The Three Classic Door Styles
Article submitted by ETO Doors Corp.
Some things change and some things stay the same. And sometimes things do a little of both. Architecture and interior design is perpetually changing, but regardless of how modern or contemporary styles have become, the following door styles remain in demand:
Probably as American as the Craftsman style home, the Country design aesthetic is known to include functional augmentations, such as the “dutch door”. The Dutch Door is often seen in film where the top portion opens outward to the yard, while the bottom portion of the door remains stationary, creating a perfect place to cool the freshly baked apple pie.
Dutch Doors can be created from a solid door by your local carpenter; however, a Dutch Door can easily be purchased from a door manufacturer. ETO Doors has a range of dutch doors available for purchase at www.etodoors.com.
The Craftsman style was popularized prior to the mid-century modern craze of the 60s. Craftsman doors are identified by the “lites” or windows that are installed on the upper 1/4 of the door, and are often accompanied by the dentil shelves, which rest immediately below.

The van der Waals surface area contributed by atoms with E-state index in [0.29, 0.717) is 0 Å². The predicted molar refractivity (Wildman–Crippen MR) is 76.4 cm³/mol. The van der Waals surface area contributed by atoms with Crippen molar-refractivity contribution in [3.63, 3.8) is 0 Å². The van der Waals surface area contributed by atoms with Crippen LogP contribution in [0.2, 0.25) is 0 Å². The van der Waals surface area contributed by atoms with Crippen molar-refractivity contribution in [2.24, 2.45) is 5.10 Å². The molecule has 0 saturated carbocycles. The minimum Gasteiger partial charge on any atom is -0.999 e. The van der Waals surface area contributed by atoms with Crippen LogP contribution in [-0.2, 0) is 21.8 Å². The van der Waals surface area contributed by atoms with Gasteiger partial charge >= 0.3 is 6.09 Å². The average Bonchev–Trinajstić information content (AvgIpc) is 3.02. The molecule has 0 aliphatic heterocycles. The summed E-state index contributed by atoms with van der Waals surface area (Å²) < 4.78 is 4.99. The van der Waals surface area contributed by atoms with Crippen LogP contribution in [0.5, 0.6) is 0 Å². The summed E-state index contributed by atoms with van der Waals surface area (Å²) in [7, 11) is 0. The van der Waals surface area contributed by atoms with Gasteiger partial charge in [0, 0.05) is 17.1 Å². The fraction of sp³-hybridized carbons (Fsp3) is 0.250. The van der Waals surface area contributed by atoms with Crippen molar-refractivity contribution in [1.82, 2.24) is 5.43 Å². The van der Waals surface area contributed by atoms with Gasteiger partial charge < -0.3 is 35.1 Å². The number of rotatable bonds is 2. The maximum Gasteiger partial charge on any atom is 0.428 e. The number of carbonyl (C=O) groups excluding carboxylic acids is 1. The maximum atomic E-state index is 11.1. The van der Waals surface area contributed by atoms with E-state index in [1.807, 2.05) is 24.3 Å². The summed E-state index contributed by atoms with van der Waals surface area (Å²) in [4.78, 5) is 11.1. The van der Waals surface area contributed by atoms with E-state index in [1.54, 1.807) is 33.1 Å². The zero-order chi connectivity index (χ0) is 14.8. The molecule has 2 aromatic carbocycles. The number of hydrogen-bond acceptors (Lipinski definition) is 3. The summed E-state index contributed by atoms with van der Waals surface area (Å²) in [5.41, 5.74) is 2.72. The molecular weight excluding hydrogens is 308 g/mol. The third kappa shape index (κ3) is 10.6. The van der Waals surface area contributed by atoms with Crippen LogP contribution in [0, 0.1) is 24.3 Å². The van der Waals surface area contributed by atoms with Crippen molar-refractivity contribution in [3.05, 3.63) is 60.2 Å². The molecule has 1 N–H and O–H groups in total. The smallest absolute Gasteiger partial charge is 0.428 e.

Dentil shelves are more fashion than form, but have become the trademark of the Craftsman door. Craftsman style homes, and their doors, are common in the Pacific Northwest as well as in pockets of Southern and Northern California.
The double-door is the mark of regality- it creates a grand entrance into your home, but also becomes incredibly handy when moving in large furniture, or preparing to host an event. It should be no surprise double-doors hearken from the Middle Ages prior where castles would have both doors open outward as a welcome to neighboring kingdoms or countries.
Double Doors both can be active (meaning both doors swing open); however, many times one of the doors remains inactive, which means that it will not swing like a normal door. Inactive doors typically can be opened by unlocking the flush-bolt that is installed on the upper interior side of the door. The flushbolt receiver is located in the header jamb of the door frame, which stabilizes the inactive door to the frame until its removed. The flushbolt system keeps the locking of an interior door simple, but secure.
Regardless of your style, one of these doors will likely fit your design aesthetic. Craftsman, Dutch Doors, and Double Doors are all available at www.etodoors.com, and if you want to speak with an experienced door specialist, call 888-DOORS-ETO.
Eto Doors offers interior and exterior home doors, commercial doors, garage doors and more. Also visit ETO Doors Facebook page.